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Ice cream and a story

Driven by a craving for ice cream—and always on the lookout for a story—I was drawn one afternoon to Rowlett’s Milkhouse Creamery on a rural side road just off the beaten path near Campbellsburg in northern Henry County.

It turned out that both ice cream and a story were waiting inside the cream-colored building with a red roof and a cow accent weather vane.

Co-owner Terry Rowlett, a lifelong farmer who, with his wife, Sandy, has a dairy farm just down the road, gave me a quick look at how the ice cream, butter and cheese are made. His sister and business partner, Sharon Rowlett, who also owns a farm nearby, manages the office, makes the ice cream and often serves customers. She stitches a quilt in her spare time.

Terry, who is 70, and Sharon, 67, a former principal of Bedford Elementary School in Trimble County, shunned retirement to build the creamery in 2018 and began marketing their own ice cream, butter and cheeses in 2019.

I wanted to hear the whole story, but was trending more toward the ice cream counter and a double scoop of coffee flavored ice cream.

Voted Henry County’s “Best of the Best Ice Cream” by readers of the Henry County Local newspaper, the Kentucky Proud creamery makes more than a dozen other flavors, including butter pecan, banana, peach, cherry, pineapple, coconut, lemon cream and “Haley’s” blueberry.

Haley’s is the namesake of a local elementary student whose father promised her ice cream from Rowlett’s if she’d not make such a fuss over having to go back to school. She ordered “blueberry,” which the Rowletts didn’t make at the time. But Sharon decided to begin making blueberry (in season) and to name it after Haley. Prices for cones start at $3.25. They don’t make banana splits, but do serve scrumptious shakes.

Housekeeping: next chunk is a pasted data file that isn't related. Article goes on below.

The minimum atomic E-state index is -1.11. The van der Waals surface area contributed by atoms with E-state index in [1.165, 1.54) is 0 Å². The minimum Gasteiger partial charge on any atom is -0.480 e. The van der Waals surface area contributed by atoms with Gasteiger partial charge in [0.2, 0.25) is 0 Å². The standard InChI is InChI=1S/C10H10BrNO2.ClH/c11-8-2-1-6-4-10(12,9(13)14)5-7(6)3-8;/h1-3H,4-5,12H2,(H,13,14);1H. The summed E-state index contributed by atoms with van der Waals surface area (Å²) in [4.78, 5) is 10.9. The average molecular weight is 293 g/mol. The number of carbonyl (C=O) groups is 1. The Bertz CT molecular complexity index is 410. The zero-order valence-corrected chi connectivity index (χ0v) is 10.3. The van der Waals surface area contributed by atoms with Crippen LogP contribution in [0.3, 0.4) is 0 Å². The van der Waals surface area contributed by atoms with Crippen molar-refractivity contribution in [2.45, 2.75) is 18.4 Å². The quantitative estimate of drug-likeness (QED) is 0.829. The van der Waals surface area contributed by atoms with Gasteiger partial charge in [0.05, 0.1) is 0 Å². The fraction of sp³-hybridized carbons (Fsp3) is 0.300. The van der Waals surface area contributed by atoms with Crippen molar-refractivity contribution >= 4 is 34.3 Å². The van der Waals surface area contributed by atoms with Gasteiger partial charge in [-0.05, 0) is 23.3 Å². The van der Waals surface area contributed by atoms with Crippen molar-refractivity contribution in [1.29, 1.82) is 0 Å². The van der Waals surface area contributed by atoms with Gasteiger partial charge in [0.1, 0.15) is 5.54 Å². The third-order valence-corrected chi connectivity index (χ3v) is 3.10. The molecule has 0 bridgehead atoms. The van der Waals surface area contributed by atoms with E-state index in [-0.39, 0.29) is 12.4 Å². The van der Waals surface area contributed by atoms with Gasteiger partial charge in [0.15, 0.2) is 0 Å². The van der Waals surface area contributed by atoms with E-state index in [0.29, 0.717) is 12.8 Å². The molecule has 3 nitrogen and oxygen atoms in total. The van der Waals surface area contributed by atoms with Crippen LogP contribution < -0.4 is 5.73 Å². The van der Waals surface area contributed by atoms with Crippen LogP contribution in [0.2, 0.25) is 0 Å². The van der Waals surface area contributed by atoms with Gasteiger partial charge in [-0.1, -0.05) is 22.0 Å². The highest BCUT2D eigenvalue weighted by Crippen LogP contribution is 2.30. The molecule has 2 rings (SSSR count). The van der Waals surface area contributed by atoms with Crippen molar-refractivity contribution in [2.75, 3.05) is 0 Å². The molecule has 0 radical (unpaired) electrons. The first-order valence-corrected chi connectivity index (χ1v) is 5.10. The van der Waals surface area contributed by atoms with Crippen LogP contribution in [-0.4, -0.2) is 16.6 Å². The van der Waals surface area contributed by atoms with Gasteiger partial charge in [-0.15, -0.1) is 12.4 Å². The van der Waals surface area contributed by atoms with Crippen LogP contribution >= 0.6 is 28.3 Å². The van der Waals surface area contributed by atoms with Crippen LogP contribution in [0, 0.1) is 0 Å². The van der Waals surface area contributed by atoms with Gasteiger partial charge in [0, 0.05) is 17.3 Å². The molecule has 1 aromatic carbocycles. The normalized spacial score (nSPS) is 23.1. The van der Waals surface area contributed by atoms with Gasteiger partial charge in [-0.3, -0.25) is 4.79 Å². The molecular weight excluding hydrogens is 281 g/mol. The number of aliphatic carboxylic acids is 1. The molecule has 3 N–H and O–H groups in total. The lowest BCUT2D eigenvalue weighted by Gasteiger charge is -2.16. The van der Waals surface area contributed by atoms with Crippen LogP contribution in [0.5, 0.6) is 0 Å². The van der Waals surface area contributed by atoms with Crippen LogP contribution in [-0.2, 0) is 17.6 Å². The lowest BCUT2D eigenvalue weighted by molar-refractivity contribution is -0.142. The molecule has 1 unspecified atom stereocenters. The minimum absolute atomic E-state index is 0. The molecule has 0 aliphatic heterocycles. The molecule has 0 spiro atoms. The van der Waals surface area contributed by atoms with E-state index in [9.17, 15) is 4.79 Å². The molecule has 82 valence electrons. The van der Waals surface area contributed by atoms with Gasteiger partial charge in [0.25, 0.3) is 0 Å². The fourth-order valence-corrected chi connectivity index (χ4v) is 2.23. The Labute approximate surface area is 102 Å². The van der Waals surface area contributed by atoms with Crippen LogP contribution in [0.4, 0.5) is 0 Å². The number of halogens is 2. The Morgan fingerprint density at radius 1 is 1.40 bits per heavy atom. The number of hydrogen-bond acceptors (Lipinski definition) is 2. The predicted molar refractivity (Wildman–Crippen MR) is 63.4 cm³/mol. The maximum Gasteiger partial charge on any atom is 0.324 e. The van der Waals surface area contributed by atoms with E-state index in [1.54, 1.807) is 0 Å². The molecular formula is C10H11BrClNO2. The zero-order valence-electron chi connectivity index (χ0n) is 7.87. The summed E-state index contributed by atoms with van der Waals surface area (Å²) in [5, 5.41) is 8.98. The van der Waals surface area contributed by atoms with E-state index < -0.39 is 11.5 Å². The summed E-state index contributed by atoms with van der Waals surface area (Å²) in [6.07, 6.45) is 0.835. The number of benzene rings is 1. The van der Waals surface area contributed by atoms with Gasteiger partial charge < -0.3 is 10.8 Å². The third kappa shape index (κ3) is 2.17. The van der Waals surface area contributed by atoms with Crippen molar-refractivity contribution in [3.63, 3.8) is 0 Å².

The cheeses are products of Terry’s 70-cow dairy herd, but milk for the ice cream and butter is supplied by local dairy cooperatives.

The Rowletts—both consumer members of Shelby Energy—grew up on a family farm in neighboring Trimble County, but relocated to Henry County when their land was acquired for corporate development. They now own about 500 acres in northern Henry County, and Terry leases another 500 acres for crops.

Their creamery is visited by ice cream, cheese and butter lovers from all over central and northern Kentucky, and Sharon says some of her former students often show up. 

“They’ll say, ‘Ms. Rowlett, do you remember me?’ But I was at Bedford Elementary for 34 years, 27 as principal, and I’ll say, ‘Well, let me look at you,’ or sometimes I have to say, ‘You’ve got to help this old woman out.’

“It’s been fun so far,” she says. “The days can be a little long, but not as long as when I was a school principal.”

More information about the creamery and its hours of operation may be found on Facebook: Rowlett’s Milkhouse Creamery.

BYRON CRAWFORD is Kentucky’s storyteller—a veteran television and newspaper journalist known for his colorful essays about life in Kentucky. Contact Byron at About/People.

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